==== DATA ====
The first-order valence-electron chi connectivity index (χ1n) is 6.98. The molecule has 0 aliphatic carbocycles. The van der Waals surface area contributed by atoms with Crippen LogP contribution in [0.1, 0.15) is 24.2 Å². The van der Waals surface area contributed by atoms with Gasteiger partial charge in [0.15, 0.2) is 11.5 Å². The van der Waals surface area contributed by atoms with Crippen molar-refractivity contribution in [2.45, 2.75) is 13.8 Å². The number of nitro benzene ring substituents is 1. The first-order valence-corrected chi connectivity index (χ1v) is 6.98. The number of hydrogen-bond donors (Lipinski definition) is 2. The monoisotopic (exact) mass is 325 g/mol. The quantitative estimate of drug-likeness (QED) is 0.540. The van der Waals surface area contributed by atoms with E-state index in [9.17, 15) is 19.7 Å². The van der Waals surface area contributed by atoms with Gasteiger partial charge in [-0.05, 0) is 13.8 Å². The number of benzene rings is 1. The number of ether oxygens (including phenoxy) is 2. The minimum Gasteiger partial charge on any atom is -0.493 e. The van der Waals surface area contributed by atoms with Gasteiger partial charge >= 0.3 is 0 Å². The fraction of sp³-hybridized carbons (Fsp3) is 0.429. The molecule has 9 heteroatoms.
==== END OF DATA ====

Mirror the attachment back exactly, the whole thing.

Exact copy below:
The first-order valence-electron chi connectivity index (χ1n) is 6.98. The molecule has 0 aliphatic carbocycles. The van der Waals surface area contributed by atoms with Crippen LogP contribution in [0.1, 0.15) is 24.2 Å². The van der Waals surface area contributed by atoms with Gasteiger partial charge in [0.15, 0.2) is 11.5 Å². The van der Waals surface area contributed by atoms with Crippen molar-refractivity contribution in [2.45, 2.75) is 13.8 Å². The number of nitro benzene ring substituents is 1. The first-order valence-corrected chi connectivity index (χ1v) is 6.98. The number of hydrogen-bond donors (Lipinski definition) is 2. The monoisotopic (exact) mass is 325 g/mol. The quantitative estimate of drug-likeness (QED) is 0.540. The van der Waals surface area contributed by atoms with E-state index in [9.17, 15) is 19.7 Å². The van der Waals surface area contributed by atoms with Gasteiger partial charge in [-0.05, 0) is 13.8 Å². The number of benzene rings is 1. The number of ether oxygens (including phenoxy) is 2. The minimum Gasteiger partial charge on any atom is -0.493 e. The van der Waals surface area contributed by atoms with Gasteiger partial charge >= 0.3 is 0 Å². The fraction of sp³-hybridized carbons (Fsp3) is 0.429. The molecule has 9 heteroatoms.